Photos by Tim Murphy Photography
Rob and Elizabeth Taylor’s home on upper Fish Creek Falls Road is really just a bunch of stacked boxes. But when you see how the boxes work together and understand the rationale behind the architecture and design elements, you realize that simplicity is beautiful. Initial design inspiration came from one singular image of a French powder room plus a fixed enthusiasm for a Sub Zero glass door refrigerator. The second level was conceived as a tree house for the couple’s three young kids. The home is a creative and pragmatic cocktail of contemporary and spacious mountain modern along with touches of traditional and rustic east coast farmhouse.
It sounds so basic to hear Rob talk about the house he built almost exclusively by himself. Rob drew the plans within the confines of the original home’s existing footprint and submitted them for approval. Aside from a little help on nights and weekends, he single-handedly tackled the electrical, wiring, framing, siding, tile, decks, and concrete. Rob’s a perfectionist who believes in working hard.
The five-bedroom 3,700 square foot house (not including the garages) represents the Taylor’s long awaited return to Colorado. Rob and Elizabeth met at the University of Colorado Boulder. They loved the Rocky Mountains and always planned to return someday. After living in North Carolina and having their first two children, they decided it was time to put their plan into action.
Their personal journey culminated in a home that’s a practical combination of North Carolina architectural influences and mountain modern form. The home has clean lines and colors throughout, and the Taylors were committed to making everything both relevant and sensible.
“The design is simple. We let the features and furnishings speak for themselves. We wanted everything to feel good,” Rob says.
The main entrance opens to white oak floors and a bright dining area. With a classic antique brass chandelier over the table, the sunlit room is elegant and modest. The space flows to a large U-shaped kitchen and a main living area with a deck extending toward downtown. By design, everything is oriented towards Emerald Mountain to capitalize on the vista and sunlight.
The kitchen island countertop’s honed Carrera marble is gorgeous and durable. It’s porous with a flat finish and shows more signs of life’s inevitable imperfections than polished marble would, but it’s Elizabeth’s all-time favorite stone for countertops. Exuding east coast craftsmanship, the Shaker cabinets are ingeniously straightforward. The polished nickel brass tab pulls on the cabinets bring in a modern touch while the kitchen’s open shelves capped in stainless steel add a unique flare. Rob’s ability to visualize and incorporate distinctive construction details illustrates the unique skill set he has as both craftsman and design-builder.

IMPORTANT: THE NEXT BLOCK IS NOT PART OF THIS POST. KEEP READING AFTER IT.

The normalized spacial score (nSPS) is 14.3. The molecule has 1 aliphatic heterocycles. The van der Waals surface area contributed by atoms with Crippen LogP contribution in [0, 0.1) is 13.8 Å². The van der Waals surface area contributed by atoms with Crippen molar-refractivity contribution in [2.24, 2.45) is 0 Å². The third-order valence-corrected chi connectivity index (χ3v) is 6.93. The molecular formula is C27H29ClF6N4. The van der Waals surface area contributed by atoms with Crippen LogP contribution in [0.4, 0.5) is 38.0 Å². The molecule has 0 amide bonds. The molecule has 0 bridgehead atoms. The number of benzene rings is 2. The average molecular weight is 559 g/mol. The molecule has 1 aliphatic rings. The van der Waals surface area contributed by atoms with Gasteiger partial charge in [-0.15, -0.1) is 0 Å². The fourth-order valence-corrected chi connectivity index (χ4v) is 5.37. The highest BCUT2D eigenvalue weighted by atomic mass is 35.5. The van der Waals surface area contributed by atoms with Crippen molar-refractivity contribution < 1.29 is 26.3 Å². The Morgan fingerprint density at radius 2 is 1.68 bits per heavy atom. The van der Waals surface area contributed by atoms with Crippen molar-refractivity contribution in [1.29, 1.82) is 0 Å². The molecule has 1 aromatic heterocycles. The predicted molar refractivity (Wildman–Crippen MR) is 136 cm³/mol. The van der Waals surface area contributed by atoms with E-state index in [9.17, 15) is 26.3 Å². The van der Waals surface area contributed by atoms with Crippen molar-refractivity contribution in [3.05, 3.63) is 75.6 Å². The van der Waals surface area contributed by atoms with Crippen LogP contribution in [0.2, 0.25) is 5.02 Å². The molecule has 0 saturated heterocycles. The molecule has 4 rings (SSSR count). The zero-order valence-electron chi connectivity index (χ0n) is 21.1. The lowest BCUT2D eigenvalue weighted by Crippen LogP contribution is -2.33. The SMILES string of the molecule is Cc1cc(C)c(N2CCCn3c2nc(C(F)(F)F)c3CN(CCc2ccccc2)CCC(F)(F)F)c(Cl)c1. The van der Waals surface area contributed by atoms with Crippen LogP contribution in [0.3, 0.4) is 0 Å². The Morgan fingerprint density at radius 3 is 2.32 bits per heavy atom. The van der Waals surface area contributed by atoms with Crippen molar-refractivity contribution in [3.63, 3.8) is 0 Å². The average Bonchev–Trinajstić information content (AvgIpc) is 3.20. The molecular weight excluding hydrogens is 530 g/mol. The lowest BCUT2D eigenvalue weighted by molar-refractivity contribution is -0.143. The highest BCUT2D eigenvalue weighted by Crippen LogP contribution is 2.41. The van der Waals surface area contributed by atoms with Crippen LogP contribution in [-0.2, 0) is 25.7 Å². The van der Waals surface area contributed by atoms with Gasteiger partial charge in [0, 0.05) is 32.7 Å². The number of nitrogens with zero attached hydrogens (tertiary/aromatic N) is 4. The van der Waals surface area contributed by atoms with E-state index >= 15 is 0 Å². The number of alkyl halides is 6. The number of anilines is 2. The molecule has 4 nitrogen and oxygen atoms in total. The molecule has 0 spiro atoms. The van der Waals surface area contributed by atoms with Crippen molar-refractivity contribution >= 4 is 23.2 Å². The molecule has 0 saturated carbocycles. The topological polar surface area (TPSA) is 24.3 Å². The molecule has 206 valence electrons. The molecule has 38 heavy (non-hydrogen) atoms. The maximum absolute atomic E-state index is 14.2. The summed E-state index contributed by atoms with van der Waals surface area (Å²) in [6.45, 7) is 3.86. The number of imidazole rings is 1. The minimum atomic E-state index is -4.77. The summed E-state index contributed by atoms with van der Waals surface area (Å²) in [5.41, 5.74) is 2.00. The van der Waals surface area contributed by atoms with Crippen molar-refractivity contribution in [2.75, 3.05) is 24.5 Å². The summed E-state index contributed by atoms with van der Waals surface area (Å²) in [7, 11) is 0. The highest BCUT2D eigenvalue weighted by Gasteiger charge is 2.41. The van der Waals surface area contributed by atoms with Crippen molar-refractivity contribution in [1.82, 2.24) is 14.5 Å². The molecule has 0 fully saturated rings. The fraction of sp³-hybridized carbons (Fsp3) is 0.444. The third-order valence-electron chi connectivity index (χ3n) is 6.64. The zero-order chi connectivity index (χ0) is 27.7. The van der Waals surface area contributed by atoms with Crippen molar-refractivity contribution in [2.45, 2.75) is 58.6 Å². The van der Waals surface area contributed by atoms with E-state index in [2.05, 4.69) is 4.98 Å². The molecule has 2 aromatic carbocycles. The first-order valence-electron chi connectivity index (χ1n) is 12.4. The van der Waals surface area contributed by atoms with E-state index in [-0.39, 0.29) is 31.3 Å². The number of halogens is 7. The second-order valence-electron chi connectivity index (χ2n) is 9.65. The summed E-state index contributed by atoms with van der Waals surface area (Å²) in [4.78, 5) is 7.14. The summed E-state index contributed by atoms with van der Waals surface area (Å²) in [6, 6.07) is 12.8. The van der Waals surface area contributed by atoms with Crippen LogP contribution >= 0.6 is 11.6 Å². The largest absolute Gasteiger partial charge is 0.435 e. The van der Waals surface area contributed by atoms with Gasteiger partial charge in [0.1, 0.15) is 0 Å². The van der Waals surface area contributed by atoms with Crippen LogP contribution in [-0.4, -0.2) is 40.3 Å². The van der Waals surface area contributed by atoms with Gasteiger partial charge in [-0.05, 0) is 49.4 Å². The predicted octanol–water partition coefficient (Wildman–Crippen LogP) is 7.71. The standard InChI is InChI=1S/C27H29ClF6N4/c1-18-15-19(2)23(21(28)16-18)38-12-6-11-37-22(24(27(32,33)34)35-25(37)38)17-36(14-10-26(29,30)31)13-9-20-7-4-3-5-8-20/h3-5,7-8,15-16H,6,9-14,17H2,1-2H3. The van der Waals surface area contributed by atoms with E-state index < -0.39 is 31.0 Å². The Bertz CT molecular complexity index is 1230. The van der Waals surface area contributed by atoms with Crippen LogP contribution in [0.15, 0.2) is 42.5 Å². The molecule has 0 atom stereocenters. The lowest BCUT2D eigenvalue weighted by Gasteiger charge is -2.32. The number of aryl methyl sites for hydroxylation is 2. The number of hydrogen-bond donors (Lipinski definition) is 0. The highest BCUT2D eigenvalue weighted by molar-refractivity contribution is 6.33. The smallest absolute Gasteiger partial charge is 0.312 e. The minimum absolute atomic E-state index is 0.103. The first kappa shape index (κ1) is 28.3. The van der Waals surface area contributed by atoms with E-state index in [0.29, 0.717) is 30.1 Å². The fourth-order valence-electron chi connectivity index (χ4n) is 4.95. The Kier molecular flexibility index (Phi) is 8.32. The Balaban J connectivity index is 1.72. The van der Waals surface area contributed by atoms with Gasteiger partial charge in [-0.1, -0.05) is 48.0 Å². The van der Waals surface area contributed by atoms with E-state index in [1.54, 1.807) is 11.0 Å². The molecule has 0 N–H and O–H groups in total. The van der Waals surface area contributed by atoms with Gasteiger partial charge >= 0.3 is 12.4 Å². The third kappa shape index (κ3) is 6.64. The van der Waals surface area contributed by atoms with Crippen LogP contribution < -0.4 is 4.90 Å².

To the right of the main entrance is an exposed white oak and steel staircase. Sitting in the heart of the home, the stairwell welcomes visitors and experiences high activity. The steel handrails are sturdy, reliable, and safe—a priority with little kids. Incorporating so much steel into the shaft of the stairwell was a new endeavor for Rob, and both he and Elizabeth love the cool, sleek look. From a design perspective, it’s a perfect example of their guiding philosophy: splurge in the most important areas of your home, not the entire home itself.
The rest of the main level has the master suite and a guest bedroom. The bedroom doors are traditional five panel Shaker. Their French Beret blue [LS1] pain radiates a rich warmth that complements the home’s dominant neutrals. Upstairs there are two bedrooms for the kids separated by a Jack and Jill bathroom with a barn door, offering a rustic decorative accent.
At the top of the stairs is the kids’ tree house. “Rob wanted to design a space that was completely their own,” Elizabeth explains. “The shared bathroom makes the rooms feel connected and the window seat in the library nook is a cozy place to read or build Legos.” The kids can play for hours at the art table and there’s built-in storage to help organize toys. Once the kids get older, the Taylors will finish off the tree house roof deck and unlock the door to more outside space, fresh mountain air, and sunset specials.
At the bottom of the stairs is the lower level with stained cement flooring. The cement is affordable and functional with an aesthetic appeal. It’s cool in the summertime and, with radiant heat, warm in the wintertime. The hallway acts as a mudroom, featuring large Shaker-style black matte cabinets with leather straps for additional creative detail. The hallway leads to a caretaker unit at one end and garages at the other end. A two-car garage with a contemporary glass door sits adjacent to a separate third garage, built for the sole purpose of housing the vintage Land Cruiser 1975 FJ-40 Rob bought when he was 15.